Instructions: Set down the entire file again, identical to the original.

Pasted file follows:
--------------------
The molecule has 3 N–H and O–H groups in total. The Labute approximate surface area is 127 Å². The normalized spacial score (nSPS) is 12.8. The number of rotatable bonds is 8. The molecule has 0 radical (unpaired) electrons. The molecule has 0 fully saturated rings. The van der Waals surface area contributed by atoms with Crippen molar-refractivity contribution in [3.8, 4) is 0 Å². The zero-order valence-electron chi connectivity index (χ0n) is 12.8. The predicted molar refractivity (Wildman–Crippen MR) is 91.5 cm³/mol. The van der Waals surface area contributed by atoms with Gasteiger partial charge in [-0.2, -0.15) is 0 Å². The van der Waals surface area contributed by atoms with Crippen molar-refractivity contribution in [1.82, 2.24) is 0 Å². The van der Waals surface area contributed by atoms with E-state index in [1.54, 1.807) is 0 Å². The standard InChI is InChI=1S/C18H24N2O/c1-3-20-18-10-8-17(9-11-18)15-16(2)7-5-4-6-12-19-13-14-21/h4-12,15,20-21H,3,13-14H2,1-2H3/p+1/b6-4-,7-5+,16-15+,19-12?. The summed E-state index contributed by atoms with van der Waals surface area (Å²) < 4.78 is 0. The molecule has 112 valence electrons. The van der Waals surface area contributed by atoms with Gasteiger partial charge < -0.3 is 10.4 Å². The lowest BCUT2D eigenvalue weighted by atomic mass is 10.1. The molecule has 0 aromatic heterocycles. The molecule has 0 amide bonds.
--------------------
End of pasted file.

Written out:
The molecule has 3 N–H and O–H groups in total. The Labute approximate surface area is 127 Å². The normalized spacial score (nSPS) is 12.8. The number of rotatable bonds is 8. The molecule has 0 radical (unpaired) electrons. The molecule has 0 fully saturated rings. The van der Waals surface area contributed by atoms with Crippen molar-refractivity contribution in [3.8, 4) is 0 Å². The zero-order valence-electron chi connectivity index (χ0n) is 12.8. The predicted molar refractivity (Wildman–Crippen MR) is 91.5 cm³/mol. The van der Waals surface area contributed by atoms with Gasteiger partial charge in [-0.2, -0.15) is 0 Å². The van der Waals surface area contributed by atoms with Crippen molar-refractivity contribution in [1.82, 2.24) is 0 Å². The van der Waals surface area contributed by atoms with E-state index in [1.54, 1.807) is 0 Å². The standard InChI is InChI=1S/C18H24N2O/c1-3-20-18-10-8-17(9-11-18)15-16(2)7-5-4-6-12-19-13-14-21/h4-12,15,20-21H,3,13-14H2,1-2H3/p+1/b6-4-,7-5+,16-15+,19-12?. The summed E-state index contributed by atoms with van der Waals surface area (Å²) < 4.78 is 0. The molecule has 112 valence electrons. The van der Waals surface area contributed by atoms with Gasteiger partial charge < -0.3 is 10.4 Å². The lowest BCUT2D eigenvalue weighted by atomic mass is 10.1. The molecule has 0 aromatic heterocycles. The molecule has 0 amide bonds.